Backward Compatibility Is Endangered

Backward Compatibility Is Endangered

Gaming consoles—home and handheld alike—are designed to be convenient and easy to use; it’s one of their primary selling points. If you won’t take my word for it, ask hardware titans like Nintendo or Sony, who’ve both shown off their next-gen systems. The Wii U user interface saw some serious upgrades in terms of navigation, as did their online store and Miiverse, and Sony spent the majority of their PS4 conference showcasing the system’s social and accessibility aspects, ranging from the new “share” button to save-states on a live game when the console is powered down. And we can expect Microsoft to flaunt similar features for their Nextbox at this year’s E3.

I’m looking forward to instantly booting my previous save as much as the next guy, but there’s more to console improvement than loading and downloading times. Games make the system, after all. Why, then, is eliminating an enormous portion of a system’s library becoming more and more frequent among consoles? Backward compatibility is often thought of as a necessity, and was once important enough to make or break a system—a point to which the most successful console in history, the PlayStation 2, will attest. As a result, many were left dumbstruck when the functionality began to disappear.

Though the original model of the PS3 offered PS2 compatibility, later versions of the system offered nothing of the sort. The same can be said for the Wii and Xbox 360; doing away with previous-generation compatibility in later console releases seems to be the norm nowadays. And, unsurprisingly, newer systems from the same developers have followed suit. The PS Vita is UMD-proof, and we already know that the PS4 won’t play PS3 discs. And although Nintendo has kept the DS line universally compatible for now, the Wii U’s gamepad is useless for Wii games—though you can still play original Wii titles via the traditional Nunchuck and Wiimote.

This clearly isn’t a new trend in gaming, but it has become far more prevalent. To the dismay of old school fans everywhere, virtually every hardware developer has knocked backward compatibility to the lowest rung on their priority list. However, they haven’t simply thrown previous-generation classics out the window. No, they’ve simply been replaced with a far more lucrative and convenient solution: digital copies.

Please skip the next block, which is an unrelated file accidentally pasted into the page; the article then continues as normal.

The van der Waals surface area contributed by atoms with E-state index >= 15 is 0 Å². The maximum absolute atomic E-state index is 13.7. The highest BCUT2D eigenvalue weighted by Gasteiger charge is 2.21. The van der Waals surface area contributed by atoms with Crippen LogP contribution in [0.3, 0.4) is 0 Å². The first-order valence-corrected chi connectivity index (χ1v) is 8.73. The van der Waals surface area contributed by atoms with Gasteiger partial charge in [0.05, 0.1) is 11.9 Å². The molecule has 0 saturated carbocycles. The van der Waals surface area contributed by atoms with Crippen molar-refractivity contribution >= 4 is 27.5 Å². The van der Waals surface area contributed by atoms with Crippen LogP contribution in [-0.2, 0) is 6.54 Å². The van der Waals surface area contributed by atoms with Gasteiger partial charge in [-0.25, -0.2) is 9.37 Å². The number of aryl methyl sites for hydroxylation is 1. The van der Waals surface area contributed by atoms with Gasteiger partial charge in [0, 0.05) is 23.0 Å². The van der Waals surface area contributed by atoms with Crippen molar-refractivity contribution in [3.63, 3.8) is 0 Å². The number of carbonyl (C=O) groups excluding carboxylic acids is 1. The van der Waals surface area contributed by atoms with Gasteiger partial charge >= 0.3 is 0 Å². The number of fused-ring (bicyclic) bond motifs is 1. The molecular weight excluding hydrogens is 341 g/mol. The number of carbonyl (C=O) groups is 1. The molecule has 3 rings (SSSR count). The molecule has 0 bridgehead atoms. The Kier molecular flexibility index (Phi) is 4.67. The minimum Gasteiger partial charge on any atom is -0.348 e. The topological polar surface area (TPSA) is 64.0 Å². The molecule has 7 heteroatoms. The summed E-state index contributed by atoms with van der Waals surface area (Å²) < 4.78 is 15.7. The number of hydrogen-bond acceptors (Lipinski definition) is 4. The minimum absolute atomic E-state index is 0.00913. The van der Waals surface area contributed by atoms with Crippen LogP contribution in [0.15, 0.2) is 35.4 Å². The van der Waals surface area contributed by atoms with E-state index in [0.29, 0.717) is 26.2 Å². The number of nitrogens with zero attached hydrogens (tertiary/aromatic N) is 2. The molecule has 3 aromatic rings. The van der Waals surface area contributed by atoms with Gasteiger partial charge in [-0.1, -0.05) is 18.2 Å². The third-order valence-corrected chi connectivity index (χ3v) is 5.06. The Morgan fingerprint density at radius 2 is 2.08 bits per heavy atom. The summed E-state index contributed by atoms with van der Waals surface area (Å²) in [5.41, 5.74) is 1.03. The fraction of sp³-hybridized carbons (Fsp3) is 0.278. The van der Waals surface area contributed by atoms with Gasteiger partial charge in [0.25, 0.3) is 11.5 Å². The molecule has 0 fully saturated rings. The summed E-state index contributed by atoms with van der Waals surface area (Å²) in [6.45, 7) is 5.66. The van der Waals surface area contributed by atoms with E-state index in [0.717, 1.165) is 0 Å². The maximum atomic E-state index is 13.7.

Although it doesn’t quite fit the backward compatible bill—being able to play physical copies of older games on a newer system—having access to digitally available versions of our favorites has proven somewhat advantageous. We’ve still got access to hundreds of classic titles, right? Better still, we’re now able to go back further in time through most online stores. Nintendo offers several Super Nintendo classics, and the PlayStation Network’s PlayStation One archive is constantly expanding. Plus, you can keep all of your hidden gems and childhood favorites in one convenient location: your hard drive.

Well, funnily enough, that’s where the biggest problem with this shoddy patchwork of a solution lies.

Cheap and plentiful as they are, downloadable titles are also the reigning champ when it comes to hard drive eating. Because of this, the viability of digital copies is limited to a system’s HDD capacity—which is to say nothing of player outrage of being unable to redeem their physical copy for a free digital copy. But, as nice as that feature would’ve been, it’s no surprise that it was never implemented. And, although we may see something similar in the future (Sony has already hinted at a universal PlayStation archive for their PS4), simple business sense isn’t siding with players on this one.

Think about it. What has the elimination of backwards compatibility accomplished? It not only freed up consoles to be further streamlined (again, look at later versions of the PS3 and Wii), but simultaneously incentivized consumers to own and purchase both systems (the current and previous generation). At the same time, it created an enormously profitable avenue for digital distribution, which was already a hot button among developers this generation. What company in their right mind would turn down the option of effectively reselling the same product to a market that has already proven that they will buy said product?

So, although I’m a bit bitter about it myself, I’ve no choice but to declare the loss of backward compatibility inevitable. Luckily, there’s more to be had here than oh-so-horrifying realization that gaming is in fact a competitive industry. Your favorite retro titles are more likely to show up in your online store of choice if their physical counterparts can’t be played, which means you won’t have to scour the overpriced copies on EBay to get your hands on them. Plus, as we’ve already seen, eliminating backward functionality can prove healthy for a system by literally freeing up space for improvement, albeit marginal.

Backward Compatibility Is Endangered

And, although we’re sure to continue seeing the same digital access that we’re all so familiar with, we at Cheat Code Central have one final tip for you on how to avoid the backward compatibility issue entirely: Don’t sell your old console.

Austin Wood
Freelance Writer
Date: March 28, 2013
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